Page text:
Reflections on the recent xenophobic attacks in South Africa

The reflections of fr Philippe Denis, OP, the Regent of Studies of the General Vicariate of Southern Africa, and Professor of History at the University of Kwazulu-Natal, South Africa.
Reflections on the recent xenophobic attacks in South Africa

Sadly, xenophobia is again on the agenda in South Africa. In May 2008 a series of riots left more than sixty people dead, creating a lasting fear amongst foreigners. Xenophobic violence never stopped after that but it remained more or less under control. This month xenophobic attacks reach alarming levels for a second time. The exact number of casualties is not known because many are not reported in the media. In Pietermaritzburg, where we have a Dominican priory, Musa and Siyabonga, two young people to whom I have spoken, saw dead bodies of foreigners in West Street, near the train station and under a bridge in Mayor’s Walk. Some of the killers came singing and dancing from an informal settlement called Masukwane. It was frightening. Episodes of xenophobic violence were also reported in Imbali, the biggest black township of Pietermaritzburg, and in Northdale. Businesses and private houses occupied by foreigners have been looted and burned. Hundreds of expatriates have abandoned their houses and their belongings and returned to their countries of birth, some of them after many years of peaceful existence in South Africa.

There were some incidents against Pakistani and Bangladeshi in the Johannesburg area at the beginning of April, but xenophobia really started in Durban ten days ago. From there it spread to Pietermaritzburg and Johannesburg, especially around hostels occupied by Zulu people. Alexandra, a black township north of Johannesburg, is particularly affected. The responsibility of Goodwill Zwelithini, the Zulu king – a traditional leader who has no constitutional power but commands respect in the Zulu population, the biggest ethnic group in the country, and receives a comfortable salary from the government – in the upsurge of violence is undeniable. A few days before it started in Durban he asked, in a speech in Pongola, that “those who come from outside our country pack up their belongings and go back to where they come from”. He stubbornly refused to apologise, pretending, against all evidence, that his speech had been misinterpreted. Some of the killers explicitly referred to his speech when attacking foreigners.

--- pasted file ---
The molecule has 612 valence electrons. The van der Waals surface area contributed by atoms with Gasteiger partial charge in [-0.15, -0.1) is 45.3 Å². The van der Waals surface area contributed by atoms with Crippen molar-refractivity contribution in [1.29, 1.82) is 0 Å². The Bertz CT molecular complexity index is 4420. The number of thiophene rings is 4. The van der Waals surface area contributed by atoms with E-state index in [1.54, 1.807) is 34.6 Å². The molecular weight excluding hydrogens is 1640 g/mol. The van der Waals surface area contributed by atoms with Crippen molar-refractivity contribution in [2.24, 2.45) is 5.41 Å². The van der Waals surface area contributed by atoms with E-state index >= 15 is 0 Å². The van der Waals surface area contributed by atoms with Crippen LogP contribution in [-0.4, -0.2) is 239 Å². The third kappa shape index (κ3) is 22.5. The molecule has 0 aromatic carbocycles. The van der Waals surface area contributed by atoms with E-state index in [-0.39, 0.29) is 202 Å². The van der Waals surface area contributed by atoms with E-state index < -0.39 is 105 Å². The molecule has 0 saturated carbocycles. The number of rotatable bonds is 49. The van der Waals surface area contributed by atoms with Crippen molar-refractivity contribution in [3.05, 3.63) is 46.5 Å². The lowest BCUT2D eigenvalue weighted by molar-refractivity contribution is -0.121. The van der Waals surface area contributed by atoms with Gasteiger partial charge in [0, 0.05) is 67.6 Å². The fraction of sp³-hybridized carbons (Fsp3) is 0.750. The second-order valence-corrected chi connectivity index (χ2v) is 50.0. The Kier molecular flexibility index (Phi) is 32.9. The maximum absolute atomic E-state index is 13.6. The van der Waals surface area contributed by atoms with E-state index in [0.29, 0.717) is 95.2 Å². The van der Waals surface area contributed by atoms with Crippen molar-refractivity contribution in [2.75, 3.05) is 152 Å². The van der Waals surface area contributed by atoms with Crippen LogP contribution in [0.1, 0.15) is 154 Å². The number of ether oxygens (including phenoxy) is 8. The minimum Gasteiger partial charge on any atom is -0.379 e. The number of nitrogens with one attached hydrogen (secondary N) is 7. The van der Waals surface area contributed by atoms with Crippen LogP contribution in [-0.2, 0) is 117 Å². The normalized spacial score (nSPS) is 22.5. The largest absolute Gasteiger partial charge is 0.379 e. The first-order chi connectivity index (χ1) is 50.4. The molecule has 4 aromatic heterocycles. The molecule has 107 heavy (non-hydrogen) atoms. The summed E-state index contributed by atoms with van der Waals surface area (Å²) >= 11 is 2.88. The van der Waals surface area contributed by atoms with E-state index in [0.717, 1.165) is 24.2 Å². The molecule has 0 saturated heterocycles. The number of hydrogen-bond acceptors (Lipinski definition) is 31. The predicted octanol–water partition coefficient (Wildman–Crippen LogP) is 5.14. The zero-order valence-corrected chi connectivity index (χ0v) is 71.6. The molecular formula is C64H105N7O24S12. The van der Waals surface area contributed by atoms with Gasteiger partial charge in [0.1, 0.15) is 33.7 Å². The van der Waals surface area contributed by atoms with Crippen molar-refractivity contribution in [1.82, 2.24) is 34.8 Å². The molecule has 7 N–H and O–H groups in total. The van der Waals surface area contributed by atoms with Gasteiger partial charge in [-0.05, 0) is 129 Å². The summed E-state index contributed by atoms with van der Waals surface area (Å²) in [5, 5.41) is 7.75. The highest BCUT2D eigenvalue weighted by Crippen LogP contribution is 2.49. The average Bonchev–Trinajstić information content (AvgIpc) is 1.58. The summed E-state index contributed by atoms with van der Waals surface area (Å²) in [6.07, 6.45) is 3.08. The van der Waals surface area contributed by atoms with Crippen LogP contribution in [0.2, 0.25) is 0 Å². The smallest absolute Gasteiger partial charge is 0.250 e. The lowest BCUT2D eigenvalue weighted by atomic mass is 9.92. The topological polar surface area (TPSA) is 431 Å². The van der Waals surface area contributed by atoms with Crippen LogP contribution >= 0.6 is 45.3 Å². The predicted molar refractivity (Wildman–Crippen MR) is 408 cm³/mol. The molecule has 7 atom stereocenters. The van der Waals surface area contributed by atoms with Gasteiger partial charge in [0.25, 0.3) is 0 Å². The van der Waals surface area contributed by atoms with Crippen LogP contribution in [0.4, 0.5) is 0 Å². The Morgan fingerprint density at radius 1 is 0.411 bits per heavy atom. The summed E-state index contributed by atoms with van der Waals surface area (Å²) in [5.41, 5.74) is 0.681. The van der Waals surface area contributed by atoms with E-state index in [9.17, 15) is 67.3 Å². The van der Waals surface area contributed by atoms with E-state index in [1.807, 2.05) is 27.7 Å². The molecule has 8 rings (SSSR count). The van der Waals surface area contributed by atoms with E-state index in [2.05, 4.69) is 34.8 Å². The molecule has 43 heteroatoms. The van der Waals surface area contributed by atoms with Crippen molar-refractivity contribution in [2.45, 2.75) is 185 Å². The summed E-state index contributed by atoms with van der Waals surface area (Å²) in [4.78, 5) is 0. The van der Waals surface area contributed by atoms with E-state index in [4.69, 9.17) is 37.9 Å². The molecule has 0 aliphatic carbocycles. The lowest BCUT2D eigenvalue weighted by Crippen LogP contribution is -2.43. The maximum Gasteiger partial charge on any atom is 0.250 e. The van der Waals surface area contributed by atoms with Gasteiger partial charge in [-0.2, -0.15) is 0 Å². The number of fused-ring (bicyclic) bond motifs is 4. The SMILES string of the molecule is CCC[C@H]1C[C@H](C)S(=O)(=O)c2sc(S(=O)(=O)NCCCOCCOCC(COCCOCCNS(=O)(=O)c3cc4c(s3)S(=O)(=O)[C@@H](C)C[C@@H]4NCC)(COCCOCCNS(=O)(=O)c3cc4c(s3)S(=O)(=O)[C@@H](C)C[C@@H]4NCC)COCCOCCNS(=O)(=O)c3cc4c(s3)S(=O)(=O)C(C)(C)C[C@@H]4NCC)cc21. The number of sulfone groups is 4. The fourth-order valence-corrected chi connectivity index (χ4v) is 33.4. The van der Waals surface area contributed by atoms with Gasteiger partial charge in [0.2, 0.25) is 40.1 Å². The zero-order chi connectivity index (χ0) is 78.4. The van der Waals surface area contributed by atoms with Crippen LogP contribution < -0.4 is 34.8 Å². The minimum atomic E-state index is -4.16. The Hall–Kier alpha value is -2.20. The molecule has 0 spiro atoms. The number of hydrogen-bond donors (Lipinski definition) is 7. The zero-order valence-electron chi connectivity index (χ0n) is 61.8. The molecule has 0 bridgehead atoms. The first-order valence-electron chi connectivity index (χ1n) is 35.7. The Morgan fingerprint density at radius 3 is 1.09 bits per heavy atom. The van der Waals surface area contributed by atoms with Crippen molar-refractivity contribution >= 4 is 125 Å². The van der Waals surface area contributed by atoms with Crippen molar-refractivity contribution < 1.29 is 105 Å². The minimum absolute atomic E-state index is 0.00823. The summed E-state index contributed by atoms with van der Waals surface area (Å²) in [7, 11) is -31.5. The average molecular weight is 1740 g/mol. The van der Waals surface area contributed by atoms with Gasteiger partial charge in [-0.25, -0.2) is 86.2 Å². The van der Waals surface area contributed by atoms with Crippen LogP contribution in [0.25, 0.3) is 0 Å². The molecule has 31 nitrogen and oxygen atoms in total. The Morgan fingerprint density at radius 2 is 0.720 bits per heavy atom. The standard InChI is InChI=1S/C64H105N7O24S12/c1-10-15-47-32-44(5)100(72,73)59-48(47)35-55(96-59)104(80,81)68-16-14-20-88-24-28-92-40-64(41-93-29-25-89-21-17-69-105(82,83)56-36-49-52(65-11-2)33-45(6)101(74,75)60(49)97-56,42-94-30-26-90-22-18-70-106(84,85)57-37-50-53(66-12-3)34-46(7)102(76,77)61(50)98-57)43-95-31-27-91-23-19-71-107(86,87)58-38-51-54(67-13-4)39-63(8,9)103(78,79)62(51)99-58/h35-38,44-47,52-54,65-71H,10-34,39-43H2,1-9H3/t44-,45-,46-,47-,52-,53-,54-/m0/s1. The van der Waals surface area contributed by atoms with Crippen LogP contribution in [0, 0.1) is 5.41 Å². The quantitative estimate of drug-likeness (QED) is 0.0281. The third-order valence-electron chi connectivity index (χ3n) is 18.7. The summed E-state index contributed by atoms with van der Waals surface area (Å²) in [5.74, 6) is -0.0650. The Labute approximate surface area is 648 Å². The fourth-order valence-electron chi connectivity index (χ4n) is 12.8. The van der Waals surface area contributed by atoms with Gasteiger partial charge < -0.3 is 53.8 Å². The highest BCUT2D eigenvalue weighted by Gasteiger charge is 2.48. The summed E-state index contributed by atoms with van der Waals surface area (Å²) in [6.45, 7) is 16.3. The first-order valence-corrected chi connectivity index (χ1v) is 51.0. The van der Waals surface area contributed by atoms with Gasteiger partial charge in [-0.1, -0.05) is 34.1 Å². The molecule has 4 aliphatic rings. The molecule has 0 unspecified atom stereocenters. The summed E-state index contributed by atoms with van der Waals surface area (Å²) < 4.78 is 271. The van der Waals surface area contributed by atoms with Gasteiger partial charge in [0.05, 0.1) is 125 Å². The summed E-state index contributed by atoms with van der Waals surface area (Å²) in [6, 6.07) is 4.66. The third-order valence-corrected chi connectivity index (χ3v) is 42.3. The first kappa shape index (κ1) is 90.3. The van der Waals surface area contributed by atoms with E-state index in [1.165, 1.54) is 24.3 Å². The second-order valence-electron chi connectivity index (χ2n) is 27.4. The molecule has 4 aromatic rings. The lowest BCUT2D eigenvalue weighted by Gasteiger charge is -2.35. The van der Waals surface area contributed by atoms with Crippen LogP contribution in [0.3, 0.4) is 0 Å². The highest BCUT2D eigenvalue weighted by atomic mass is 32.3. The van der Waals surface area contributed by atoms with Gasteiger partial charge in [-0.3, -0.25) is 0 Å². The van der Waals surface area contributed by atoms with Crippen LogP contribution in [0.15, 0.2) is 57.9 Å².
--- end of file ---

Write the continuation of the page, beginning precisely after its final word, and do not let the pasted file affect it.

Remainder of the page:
It took a few days for the government to react. President Jacob Zuma interrupted a trip in Indonesia. Some of the killers have been arrested. It remains to be seen if they will be prosecuted. In 2008 very few were. We have been told that the army would be deployed in the KwaZulu-Natal province but we are still waiting. Civil society is mobilised. There are meetings, public statements and petitions everywhere. Stan Muyebe, a Dominican brother who heads the Justice and Peace Commission of the Southern African Bishops’ Conference, told me of the campaigns made by the churches, mostly at the ecumenical level, to denounce the violence against foreigners and organise support for them.

This new episode of xenophobic violence concerns the Southern African Dominican vicariate because more than half of its members are foreigners. They come from countries, Zimbabwe and Malawi for example, which lost citizens during the attacks of the past few days. Fortunately none of us was attacked. The good news is that the universities of the countries, where no less than 70,000 foreigners are enrolled, were not affected. This being said, foreign students suffer from another form of xenophobia. In recent years it has become increasingly difficult for non-South Africans to obtain work or study permits. The Home Affairs Department, the South African police and the South African embassies in the various countries multiply the obstacles for those who try to study or work in South Africa.

Why this violence? It is, one should say, a bad response to a real problem. The gap between the poor and the rich keeps increasing in South Africa. By and large the ANC government has not kept its promises. There are resources in the country but they do not reach the poor because of corruption and inefficiency at all levels of government. During the past five years violent protests against the lack of delivery have multiplied. The recent xenophobic attacks resemble these protests. They have the same roots.

A more general problem is the absence of a coherent policy to welcome foreigners. From that point of view South Africa is not very different from Europe, North America or Australia. Hundreds of thousands of people in search of a better life cross the borders, legally or illegally, every year. Some of them are criminals. The tendency, therefore, is to consider each foreigner as a potential criminal. Most of them, in fact, are very peaceful. They are known for being hard workers. They left their country of birth because of war or poverty.

What depresses me most is that, in the short them at least, the instigators of xenophobic violence have been successful. They wanted the foreigners to pack and go and this is exactly what is happening. It will take a long time to recover from this shameful situation.

fr Philippe Denis, OP
Emaphetelweni Dominican Community, Pietermaritzburg, South Africa, 23 April 2015


(28 April 2015)